Here’s Another Side to the Landlocked Public Lands Story
Theodore Roosevelt Conservation Partnership
Only recently has LWCF funding been specifically purposed with unlocking our inaccessible public lands, meaning that we’ve got a lot of work ahead of us when it comes to establishing access to isolated parcels
When the TRCP and onX began the research for our recent inaccessible public lands report, “Off Limits, But Within Reach,” the primary goal was to produce the most accurate calculation of landlocked public lands possible. But in addition to determining that the thirteen Western states contain more than 9.52 million acres of landlocked federal public lands, we also uncovered another startling finding: the work to open access to these inaccessible public lands has largely just begun.
America’s Sporting Heritage Fuels Nation’s Economy
With countless places to roam and enjoy the great outdoors, Americans are taking advantage of these opportunities, and as they go, spending significant dollars, too. New economic reports by Southwick Associates reveal that more than 53 million Americans consider themselves sportsmen, spending over $93.5 billion in 2016 on gear, licenses, travel, clothing, gas and more.
A series of reports released 9/9/2018 by the American Sportfishing Association, National Shooting Sports Foundation and the Congressional Sportsmen’s Foundation show that expenditures made in 2016 for hunting, target shooting and sportfishing gear and services supported 1.6 million jobs and provided $72 billion in salaries and wages. These monies also generated nearly $20 billion in local, state and federal taxes. Much of this tax revenue benefits vital conservation and educational programs that improve our outdoor areas for all who enjoy them and make hunting and shooting safer activities.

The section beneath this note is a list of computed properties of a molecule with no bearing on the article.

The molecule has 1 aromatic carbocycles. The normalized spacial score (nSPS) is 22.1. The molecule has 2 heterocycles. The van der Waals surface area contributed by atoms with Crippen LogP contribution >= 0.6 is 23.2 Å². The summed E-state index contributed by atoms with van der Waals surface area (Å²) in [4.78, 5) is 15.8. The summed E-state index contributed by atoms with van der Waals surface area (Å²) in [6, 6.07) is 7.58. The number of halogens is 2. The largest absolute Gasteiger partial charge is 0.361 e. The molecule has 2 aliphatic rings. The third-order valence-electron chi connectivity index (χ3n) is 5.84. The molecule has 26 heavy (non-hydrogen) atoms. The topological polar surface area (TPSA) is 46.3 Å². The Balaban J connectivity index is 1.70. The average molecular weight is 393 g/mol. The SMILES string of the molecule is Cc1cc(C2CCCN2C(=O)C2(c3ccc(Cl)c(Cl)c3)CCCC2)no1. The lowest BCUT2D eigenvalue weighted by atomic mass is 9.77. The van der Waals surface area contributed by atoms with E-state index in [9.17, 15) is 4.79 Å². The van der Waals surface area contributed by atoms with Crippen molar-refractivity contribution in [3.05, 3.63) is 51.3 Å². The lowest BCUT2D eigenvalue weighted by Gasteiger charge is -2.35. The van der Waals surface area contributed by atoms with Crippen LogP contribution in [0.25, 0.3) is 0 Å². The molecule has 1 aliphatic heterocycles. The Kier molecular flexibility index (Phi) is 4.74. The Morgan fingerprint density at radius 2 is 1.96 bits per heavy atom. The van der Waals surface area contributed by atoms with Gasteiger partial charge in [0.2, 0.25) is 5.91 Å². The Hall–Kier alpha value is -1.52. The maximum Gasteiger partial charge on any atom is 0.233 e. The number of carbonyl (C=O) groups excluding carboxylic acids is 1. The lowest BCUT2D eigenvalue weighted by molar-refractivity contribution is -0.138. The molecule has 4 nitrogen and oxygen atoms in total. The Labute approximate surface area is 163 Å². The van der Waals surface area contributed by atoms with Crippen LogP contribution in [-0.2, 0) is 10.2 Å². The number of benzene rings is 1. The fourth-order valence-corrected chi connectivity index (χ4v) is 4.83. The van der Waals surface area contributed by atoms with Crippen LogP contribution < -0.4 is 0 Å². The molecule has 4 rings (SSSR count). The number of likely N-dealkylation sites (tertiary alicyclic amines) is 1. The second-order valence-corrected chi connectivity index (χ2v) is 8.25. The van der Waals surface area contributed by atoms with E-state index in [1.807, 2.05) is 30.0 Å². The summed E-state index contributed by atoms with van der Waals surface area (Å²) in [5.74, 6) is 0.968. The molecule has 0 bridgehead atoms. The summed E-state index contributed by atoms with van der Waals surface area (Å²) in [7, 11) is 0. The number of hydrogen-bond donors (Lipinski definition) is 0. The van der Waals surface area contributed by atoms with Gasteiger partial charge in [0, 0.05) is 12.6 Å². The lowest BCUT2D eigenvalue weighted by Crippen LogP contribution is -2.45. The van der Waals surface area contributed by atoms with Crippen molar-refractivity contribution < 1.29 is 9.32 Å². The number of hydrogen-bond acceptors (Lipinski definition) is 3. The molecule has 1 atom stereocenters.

The Energy 202: Trump’s EPA is targeting rules for yet another greenhouse gas
PowerPost / Washington Post
First it was carbon dioxide, when the Environmental Protection Agency proposed in August relaxing pollution standards for coal-fired power plants meant to curb emissions of that most common greenhouse gas.
Then it was methane, when both the EPA and Interior Department each took steps in recent weeks toward replacing Obama-era rules regulating the leaking of that climate-warming gas from oil and natural gas infrastructure.
Now, the Trump administration is trying to replace regulations for an even more obscure set of greenhouse gases in an effort apparently aimed at slowing down the Obama administration’s efforts to deter global warming.
Honoring Public Lands in the Trump Era
National Public Lands Day, we’re highlighting some of our favorite stories on the past, present, and future of public lands in America.
Since 1994, the fourth Saturday of every September has marked the United States holiday National Public Lands Day. A day intended to inspire appreciation for our collectively shared land, National Public Lands Day is also a reminder of our collective responsibility to these landscapes, and what taking care of America’s public lands looks like in 2018.
In honor of National Public Lands Day, here is a collection of Pacific Standard stories that cover the political and environmental landscape affecting the public lands of the U.S.
Florida to alter fishing rules for snook and redfish
Florida wildlife officials took the extraordinary step Thursday of changing fishing rules for snook and redfish in areas hit hard by a devastating red tide just ahead of the snook season opening Saturday.
Until at least late September, the two popular sport fish will be designated catch-and-release only along parts of the Gulf coast to protect the stock.
“We’ve seen the devastation to the redfish and snook populations in southwest Florida, and we support the catch-and-release initiative taken by [the Florida Fish and Freshwater Fish Commission],” Brian Gorski, Executive Director of Coastal Conservation Association Florida, said in a statement.
How To Hide While Fishing
Anglers desire stealth: Here’s how to be a sneak!
Q. How can I be electronically unnoticeable when fishing?
A. Communicate and navigate like a spy. For example, voice scramblers are optional with some models of VHF radios including handheld portables. These can be installed and used when talking on the air with fishing buddies.
With ranges from 2 to 6 miles, FRS (Family Radio Service) and GMRS (General Mobile Radio Service) are both inexpensive (less than $50 to $120), usually sold in pairs, and readily available at sporting goods and home-supply stores. These can be used to communicate in semiprivacy, and some sets have voice-scrambling ability.
Garmin’s InReach portable radios ($400 to $450 plus subscription) let you send and receive text messages in privacy with other InReach radios, as well as with landline and cellular phones and computers.
Cellphones can also prove useful when fishing within cell-range coverage to exchange fishing-related information in privacy.